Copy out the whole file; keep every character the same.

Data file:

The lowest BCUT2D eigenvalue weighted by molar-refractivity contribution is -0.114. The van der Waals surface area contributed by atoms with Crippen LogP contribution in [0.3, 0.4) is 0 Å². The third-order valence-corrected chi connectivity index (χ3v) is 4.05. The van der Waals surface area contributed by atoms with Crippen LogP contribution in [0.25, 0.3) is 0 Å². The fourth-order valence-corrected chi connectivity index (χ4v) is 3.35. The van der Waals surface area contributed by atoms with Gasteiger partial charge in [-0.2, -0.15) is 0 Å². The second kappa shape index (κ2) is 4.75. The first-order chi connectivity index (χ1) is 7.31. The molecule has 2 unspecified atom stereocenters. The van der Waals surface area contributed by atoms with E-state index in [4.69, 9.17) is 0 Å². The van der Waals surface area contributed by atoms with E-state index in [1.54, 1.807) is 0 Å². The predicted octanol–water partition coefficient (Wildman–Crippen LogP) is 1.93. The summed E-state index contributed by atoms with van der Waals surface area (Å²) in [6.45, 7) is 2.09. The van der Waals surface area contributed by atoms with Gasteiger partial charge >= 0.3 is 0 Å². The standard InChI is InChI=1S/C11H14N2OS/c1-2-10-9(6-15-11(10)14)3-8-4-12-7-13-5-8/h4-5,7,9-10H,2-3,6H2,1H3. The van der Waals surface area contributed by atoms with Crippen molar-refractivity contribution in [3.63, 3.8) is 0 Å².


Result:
The lowest BCUT2D eigenvalue weighted by molar-refractivity contribution is -0.114. The van der Waals surface area contributed by atoms with Crippen LogP contribution in [0.3, 0.4) is 0 Å². The third-order valence-corrected chi connectivity index (χ3v) is 4.05. The van der Waals surface area contributed by atoms with Crippen LogP contribution in [0.25, 0.3) is 0 Å². The fourth-order valence-corrected chi connectivity index (χ4v) is 3.35. The van der Waals surface area contributed by atoms with Gasteiger partial charge in [-0.2, -0.15) is 0 Å². The second kappa shape index (κ2) is 4.75. The first-order chi connectivity index (χ1) is 7.31. The molecule has 2 unspecified atom stereocenters. The van der Waals surface area contributed by atoms with E-state index in [4.69, 9.17) is 0 Å². The van der Waals surface area contributed by atoms with E-state index in [1.54, 1.807) is 0 Å². The predicted octanol–water partition coefficient (Wildman–Crippen LogP) is 1.93. The summed E-state index contributed by atoms with van der Waals surface area (Å²) in [6.45, 7) is 2.09. The van der Waals surface area contributed by atoms with Gasteiger partial charge >= 0.3 is 0 Å². The standard InChI is InChI=1S/C11H14N2OS/c1-2-10-9(6-15-11(10)14)3-8-4-12-7-13-5-8/h4-5,7,9-10H,2-3,6H2,1H3. The van der Waals surface area contributed by atoms with Crippen molar-refractivity contribution in [3.63, 3.8) is 0 Å².